BIG FEELINGS (AGAIN)

Lately, all of my energy has been going into finishing my book. But last year around this time, I was also working on an idea called “Big Feelings”, which is an attempt to think about a particular strain, orientation, or tendency that I hear in indie rock after the 2000s period. I was working on this idea for the IASPM conference, which then got postponed due to covid. All to say: the conference is now finally coming up, and I’ve been really glad to get to work a little bit on this idea again.

Big Feelings is an attempt to name a certain approach to sound (melody, harmony, timbre), lyrical content, history, and gender performance that come together in indie rock after 2000 to produce a feminist affect in lieu of tackling politics directly. Although every band performs Big Feelings in different ways, I nevertheless hear an identifiable set of characteristics in the music, which are both broad enough to include lots of different kinds of bands, and narrow enough to identify specifically what they’re doing that’s so interesting.

For instance, as I’ve written here before, a big part of this has to do with the use of chord extensions that you don’t here in rock genres that have been traditionally coded masculine, particularly punk and punk adjacent genres. The usefully-named “power chord” has two notes. Big Feelings bands tend to avoid power chords in favor of chords with either lots of notes, and/or the inclusion extended harmonies (“extended” because they come from “above” the 3 notes of a triad, so that even if the chord is voiced with only a few notes, those notes come from a kind of “beyond”–the 7th, 9th, 11th, or 13th scale degrees and their variations). Big Feelings bands saturate their harmonies with extra chord tones, creating a lush and overmuch emotionality in sound–and it is this emphasis on feeling, emotion, and affect that (in part) makes this music political.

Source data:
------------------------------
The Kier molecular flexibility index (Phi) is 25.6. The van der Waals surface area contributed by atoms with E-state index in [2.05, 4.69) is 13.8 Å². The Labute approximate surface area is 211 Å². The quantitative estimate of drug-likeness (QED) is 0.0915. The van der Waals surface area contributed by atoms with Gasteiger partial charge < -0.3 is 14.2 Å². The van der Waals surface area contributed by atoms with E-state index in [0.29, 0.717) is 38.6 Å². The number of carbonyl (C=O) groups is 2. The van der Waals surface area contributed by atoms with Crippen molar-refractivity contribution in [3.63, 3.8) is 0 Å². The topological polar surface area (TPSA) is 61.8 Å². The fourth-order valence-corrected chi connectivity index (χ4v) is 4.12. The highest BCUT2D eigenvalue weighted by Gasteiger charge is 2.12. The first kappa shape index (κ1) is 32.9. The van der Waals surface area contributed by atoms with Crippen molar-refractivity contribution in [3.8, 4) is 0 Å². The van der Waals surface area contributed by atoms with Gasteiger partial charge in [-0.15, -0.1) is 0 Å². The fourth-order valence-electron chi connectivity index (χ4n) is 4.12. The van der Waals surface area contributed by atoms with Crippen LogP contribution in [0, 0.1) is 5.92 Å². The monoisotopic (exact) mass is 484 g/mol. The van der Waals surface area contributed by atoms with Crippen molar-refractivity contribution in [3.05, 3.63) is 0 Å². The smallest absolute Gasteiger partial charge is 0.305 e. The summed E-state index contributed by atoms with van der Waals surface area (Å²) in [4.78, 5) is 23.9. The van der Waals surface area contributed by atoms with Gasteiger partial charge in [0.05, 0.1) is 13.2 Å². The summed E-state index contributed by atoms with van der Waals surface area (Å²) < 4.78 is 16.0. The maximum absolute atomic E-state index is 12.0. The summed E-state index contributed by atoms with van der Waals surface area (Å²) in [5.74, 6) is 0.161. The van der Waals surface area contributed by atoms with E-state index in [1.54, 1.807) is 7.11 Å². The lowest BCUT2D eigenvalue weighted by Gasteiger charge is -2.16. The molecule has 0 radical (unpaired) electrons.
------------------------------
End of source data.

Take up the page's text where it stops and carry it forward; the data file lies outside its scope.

I’m not going to detail all of the characteristics here that I identify as a part of this umbrella term; I’ll do that in a future post where I also link the short presentation I’m giving at the IASPM conference. For now I’ll just say that for me, Big Feelings emerged as a concept to try to trace what happened to feminism in indie rock specifically after the riot grrrl movement. I’m really interested in this question because most critical attention to feminism and/in popular music usually moves away from rock around 1995, when The Spice Girls laid the groundwork for what scholars today refer to as postfeminist, popular feminist, or neoliberal feminist cultures. (These are specific but interrelated terms; see James 2020 for a comprehensive overview). So for me, Big Feelings is one of many possible answers to that question, an answer that aims to say something about rock specifically and not pop generally.

How funny, then, to read Laura Snapes’ excellent article in The Guardian last month, titled “Big feelings and nowhere to go: how gen z revived the power ballad”, in which she traces the emergence of vulnerability and emotional honesty in some of today’s most popular songs. This is definitely not unrelated to what I’m talking about, because emotional honesty as an organizing principle (or more accurately, total aesthetic framework) is, as Barry Shank writes, the “founding illusio” of indie rock. What this might indicate is that indie rock is having something of an effect on the broader pop landscape at the moment, helped along perhaps by lynchpin figures like Taylor Swift and Phoebe Bridgers, who either straddle both worlds or else are so big as to encompass them.

In my thinking, Big Feelings is a sort of comprehensive aesthetic that nevertheless has a large spread. At the core of the concept might be a number of bands who embody all of the different aspects that I identify with this aesthetic. But on the periphery, some bands might participate in only one or two of those elements. Because my development of this term is specific, that’s how I see many of the pop artists that Snapes writes about–they are definitely sharing in something of the social dynamic that informs an increased emphasis on feeling, emotionality, and vulnerability in our contemporary moment, even if not all of them participate equally in this post-riot grrrl, indie rock sound that I’m listening to in bands like Snail Mail and Soccer Mommy. There are no hard edges on this concept, but tendencies that get passed around, affects that meld together, and traces that are left in sound for the rest of us to try to sort out.

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